“Our study reveals that patients with lung cancer continue to feel vulnerable and ill-equipped to navigate cancer care post shelter-in-place. Indeed, patient-specific factors (treatment status) and local COVID-19 caseload are important predictors of patient worries. Access to healthcare should be taken into account both during patient—physician discussions and during lung cancer-care planning at a systems-level,” according to Jessica Selig, LUNGevity Foundation, Research, Chicago.

At a time when patients are in more need of support services, including mental health support, organizations that provide these services report their resources have been negatively affected during the pandemic.

The Global Lung Cancer Coalition (GLCC) is a partnership of 40 patient organizations across 29 countries, dedicated to improving outcomes for patients with lung cancer. The GLCC conducted a survey of its members and found that 64% receive more requests from patients with lung cancer as compared with before the pandemic, but 67% had closed or discontinued services such as support groups and seminars.  GLCC found that 18 percent of organizations surveyed added new programs such as new digital services, including calls to patients and online consultations and extending helpline hours and adding new online content.

“Patient advocacy and support organizations are providing more support to patients during the pandemic. However, many organizations have seen a decrease in funding, making it more challenging to [continue or increase support programs]. Patient organizations need urgent financial support to continue to meet increased patient needs and, for some, to survive,” said Dr. Matthew Peters, of Concord Hospital, Concord, Australia (Abstract 3384).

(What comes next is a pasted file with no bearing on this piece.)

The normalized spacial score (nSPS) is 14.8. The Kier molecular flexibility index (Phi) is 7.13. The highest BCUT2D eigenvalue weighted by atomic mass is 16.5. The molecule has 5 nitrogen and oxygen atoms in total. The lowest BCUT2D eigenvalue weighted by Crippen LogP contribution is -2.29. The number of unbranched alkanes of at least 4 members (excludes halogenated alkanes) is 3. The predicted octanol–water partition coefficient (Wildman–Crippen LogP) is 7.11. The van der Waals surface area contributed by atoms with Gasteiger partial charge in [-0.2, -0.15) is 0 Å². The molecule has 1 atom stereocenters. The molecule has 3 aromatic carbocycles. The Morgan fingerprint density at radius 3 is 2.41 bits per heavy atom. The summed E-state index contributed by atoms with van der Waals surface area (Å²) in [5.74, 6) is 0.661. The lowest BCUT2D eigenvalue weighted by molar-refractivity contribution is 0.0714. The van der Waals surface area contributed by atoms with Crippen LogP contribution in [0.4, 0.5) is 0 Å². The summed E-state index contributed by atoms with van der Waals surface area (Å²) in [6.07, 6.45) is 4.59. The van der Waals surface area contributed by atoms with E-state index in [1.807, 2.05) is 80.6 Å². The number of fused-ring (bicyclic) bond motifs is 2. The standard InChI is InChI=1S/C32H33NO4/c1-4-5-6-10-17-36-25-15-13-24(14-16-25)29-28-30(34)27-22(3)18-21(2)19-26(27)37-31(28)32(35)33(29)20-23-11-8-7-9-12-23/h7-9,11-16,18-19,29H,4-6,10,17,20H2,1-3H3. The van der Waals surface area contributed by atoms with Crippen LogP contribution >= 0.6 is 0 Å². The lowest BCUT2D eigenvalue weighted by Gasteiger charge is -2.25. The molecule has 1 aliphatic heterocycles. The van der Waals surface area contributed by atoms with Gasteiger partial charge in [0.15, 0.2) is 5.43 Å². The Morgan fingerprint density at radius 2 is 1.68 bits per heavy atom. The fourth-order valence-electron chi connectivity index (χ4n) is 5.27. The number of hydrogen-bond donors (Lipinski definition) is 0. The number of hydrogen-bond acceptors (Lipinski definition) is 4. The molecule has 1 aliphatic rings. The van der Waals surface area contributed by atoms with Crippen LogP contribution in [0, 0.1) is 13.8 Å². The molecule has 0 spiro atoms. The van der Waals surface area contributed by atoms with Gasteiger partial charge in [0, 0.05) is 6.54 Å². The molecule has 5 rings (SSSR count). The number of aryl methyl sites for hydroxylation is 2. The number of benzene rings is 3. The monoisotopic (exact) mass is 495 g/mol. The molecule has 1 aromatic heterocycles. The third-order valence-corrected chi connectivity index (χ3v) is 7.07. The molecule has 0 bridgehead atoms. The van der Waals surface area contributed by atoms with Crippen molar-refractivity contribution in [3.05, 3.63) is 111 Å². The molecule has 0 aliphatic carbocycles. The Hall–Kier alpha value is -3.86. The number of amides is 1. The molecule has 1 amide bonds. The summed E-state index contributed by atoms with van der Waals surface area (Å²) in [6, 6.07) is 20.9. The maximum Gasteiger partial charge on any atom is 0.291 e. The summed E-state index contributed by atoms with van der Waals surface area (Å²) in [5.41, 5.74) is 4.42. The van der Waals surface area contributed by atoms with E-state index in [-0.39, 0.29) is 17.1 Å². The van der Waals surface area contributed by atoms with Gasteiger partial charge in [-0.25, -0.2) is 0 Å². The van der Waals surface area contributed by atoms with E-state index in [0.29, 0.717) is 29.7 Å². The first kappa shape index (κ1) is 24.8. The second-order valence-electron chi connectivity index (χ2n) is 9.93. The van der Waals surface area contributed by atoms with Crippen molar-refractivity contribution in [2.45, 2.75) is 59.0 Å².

Would the Pandemic Affect Access to Lung Cancer Care or Slow Diagnosis? One Study From Spain Suggests That Occurred in 2020

A study conducted by a group led by Dr. Roxana Reyes, of the Hospital Clínic de Barcelona, Thoracic Oncology Group, Barcelona, collected data of new cases of lung cancer diagnosed in two periods, during COVID and the same period in 2019, and found a decrease in the incidence by 38% during COVID.

 Of those, researchers found that in the group of NSCLC there was more symptomatic and severe disease at diagnosis compared to 2019, with worse outcomes (Abstract 3700).

“During COVID, the number of new cases diagnosed decreased by 38% (43 NSCLC; 19 SCLC), compared to before-COVID period (67 NSCLC; 33 SCLC),” Dr. Reyes reported. “Among those hospitalized, the mortality during hospitalization was 44% vs. 17% before COVID.”

TERAVOLT Study Reveals Persistently High COVID-19 Mortality Rates Among Patients with Thoracic Malignancies but no Significant Difference According with Race or Ethnicity

Previously reported data on patients with thoracic malignancies who develop COVID-19 have suggested a higher mortality rate compared to the general population and to other cancer types, particularly in patients aged 65 or older or those patients suffering from active or progressive disease. This underscores importance of COVID-19 vaccination in this vulnerable patient population, when available.

The TERAVOLT study, a multicenter, international observational study composed of a cross-sectional component and a longitudinal cohort component that examined more than 1,000 patients with both lung cancer and COVID-19, found that overall mortality remains high, and males have significantly higher hospitalization and mortality rates compared to females. Importantly the researchers found no significant differences in COVID-19 related mortality among different racial or ethnic groups, according to Dr. Umit Tapan, of Boston Medical Center in Boston. (Poster P09.18).